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A year in healthcare

By September 25, 2020No Comments

By Catherine Kempe, OBA Candidate for Devonshire North West

If 2020 is the year of the pandemic, then 2019 was the year of healthcare reform debates and legislative changes. Let’s review what happened in 2019 as the changes that took place are still being felt today.

Prior to 2019, Standard Health Benefits (SHB) (the minimum government legislated coverage) included:

  • The majority of services at Bermuda Hospitals Board
  • A handful of services at private entities as approved by the Bermuda Health Council (BHeC), such as MRI, CT scans, ultrasounds and home healthcare
  • The Mutual Reinsurance fund (MRF), which prior to 2019 covered only items such as dialysis, kidney transplant and medications for antirejection for those who had a kidney transplant.

For 2018-2019 the MRF was $101.97 of each standard policy, but as of June 1, 2019 it went up to $331.07 and the PLP government passed a law that the MRF is now called a “premium”, rather than the tax that it is. Insurance companies are required to pay this “premium” to government within 30 days of services delivered at the hospital, no longer giving insurance companies leeway to extend payment plans or extend coverage if its customers are having a rough spell. These changes were made on the assumptions that BHB had a massive surplus of funds, and services wouldn’t suffer. This was false. What has been experienced by patients is longer wait times for MRI and CT scans at the hospital and cancellation of surgeries due to the hospital trying to meet its budget.

Now most people wouldn’t worry about this, except for the fact that during COVID-19, as of July 2020, the Hospital actually used $2.7Million of the charitable donations to the COVID-19 fund from local companies to purchase PPE and other equipment. If they had this amazing surplus then why are they using funds that we the public thought were to assist the people of this country, during the COVID-19 economic hardships. By changing how the hospital is funded, the hospital was no longer able to raise the capital through insurance billing, covering its basic needs and the cost of the new Acute Care Wing. The Bermuda Hotel Association pleaded with Premier Burt in May 2020, seeking relief in their rate of the MRF, but government would and could not, as reducing these charges would cause a disadvantage for the hospital to provide care. In other words, it would not have enough money to run its operations.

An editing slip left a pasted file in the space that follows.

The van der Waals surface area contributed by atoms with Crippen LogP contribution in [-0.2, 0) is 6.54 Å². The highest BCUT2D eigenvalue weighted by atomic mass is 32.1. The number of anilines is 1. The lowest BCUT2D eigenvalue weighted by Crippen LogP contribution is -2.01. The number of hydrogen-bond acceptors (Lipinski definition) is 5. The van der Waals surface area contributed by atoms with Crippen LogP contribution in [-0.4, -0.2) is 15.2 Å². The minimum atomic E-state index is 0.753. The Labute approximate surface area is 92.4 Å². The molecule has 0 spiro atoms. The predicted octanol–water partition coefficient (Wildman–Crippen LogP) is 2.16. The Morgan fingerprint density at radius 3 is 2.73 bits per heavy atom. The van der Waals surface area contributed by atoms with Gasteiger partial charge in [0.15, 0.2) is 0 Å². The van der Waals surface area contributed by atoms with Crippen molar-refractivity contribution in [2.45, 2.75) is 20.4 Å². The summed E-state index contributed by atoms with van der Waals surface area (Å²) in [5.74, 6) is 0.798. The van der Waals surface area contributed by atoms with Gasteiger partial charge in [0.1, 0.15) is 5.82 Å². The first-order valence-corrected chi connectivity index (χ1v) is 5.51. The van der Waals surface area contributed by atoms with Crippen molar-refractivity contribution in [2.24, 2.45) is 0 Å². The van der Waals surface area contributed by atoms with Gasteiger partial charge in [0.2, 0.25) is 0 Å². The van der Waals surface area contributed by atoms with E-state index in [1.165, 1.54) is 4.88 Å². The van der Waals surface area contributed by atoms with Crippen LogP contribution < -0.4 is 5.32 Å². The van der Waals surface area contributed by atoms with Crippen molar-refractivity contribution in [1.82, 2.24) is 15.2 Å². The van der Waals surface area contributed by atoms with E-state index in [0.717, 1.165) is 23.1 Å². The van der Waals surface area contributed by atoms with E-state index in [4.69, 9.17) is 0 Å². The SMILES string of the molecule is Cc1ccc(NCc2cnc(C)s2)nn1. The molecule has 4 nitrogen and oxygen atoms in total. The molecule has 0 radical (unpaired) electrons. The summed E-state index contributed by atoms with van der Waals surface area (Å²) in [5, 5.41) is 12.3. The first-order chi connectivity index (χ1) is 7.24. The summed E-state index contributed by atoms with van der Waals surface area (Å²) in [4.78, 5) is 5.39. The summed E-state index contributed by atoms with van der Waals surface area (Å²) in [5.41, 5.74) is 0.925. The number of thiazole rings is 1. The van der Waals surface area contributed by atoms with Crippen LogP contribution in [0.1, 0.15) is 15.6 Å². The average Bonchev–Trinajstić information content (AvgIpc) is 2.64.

This was not the only change that the Government was trying to push. The PLP government wanted to charge ahead with changing the healthcare system we have, to a unified payer system. They held town hall meetings where Bermudians asked questions like: what this would cover and what this would cost, and no firm answers were given. Their plan was based on an actuarial report from 2012 that indicated, in order to afford a National Health Plan in Bermuda, additional revenues besides the premiums would be needed in order to afford it. Additional revenues that would come from increasing land tax, pay roll tax, and taking from the contributory pension fund. The patients and doctors were not happy with what government proposed and over 12,000 people signed the petition to relook at it. The PLP Government refused.

I think it is important to interject here, that a universal healthcare coverage plan is not exclusive to, or necessitates, a unified payer system. It requires a system to have complete data on the numbers of insured, under-insured and uninsured; employed, under-employed and unemployed.

But in 2020, with the onset of COVID-19, the plans for healthcare reform went silent, that is until on the Daily Hour Show of September 9, 2020 Dr. Ricky Braithwaite, CEO of the BHeC, announced that they are reconsidering their healthcare plan changes. Stop the presses… so what happened in this last year? During their COVID-19 press conferences, Minister Wilson touted, without evidence, how much better it would have been if they had their unified system. They ignored the majority of physicians and healthcare stakeholders, that had been asking for real data, saying that they can’t agree blindly with the changes being proposed, and that it wasn’t going to fix the majority of the underlying cost problems at hand. Still, the PLP government were determined to push it through, so what changed since then… Is the pausing of their plan just an election ploy to appease the 12,000+ people that signed the petition against the changes?

Healthcare is too important to play around with. After rent or mortgage, it is the leading cost for most families. Yes, changes need to be made to it, and the OBA supports reform towards the goal of a universal healthcare coverage system; but reforming the overall healthcare system in Bermuda isn’t only achieved by looking at healthcare. Changes in education and population affect the usage and its costs. It’s a change that must be looked at very closely before implementing anything that would fail to deliver what it promises and be very costly to reverse.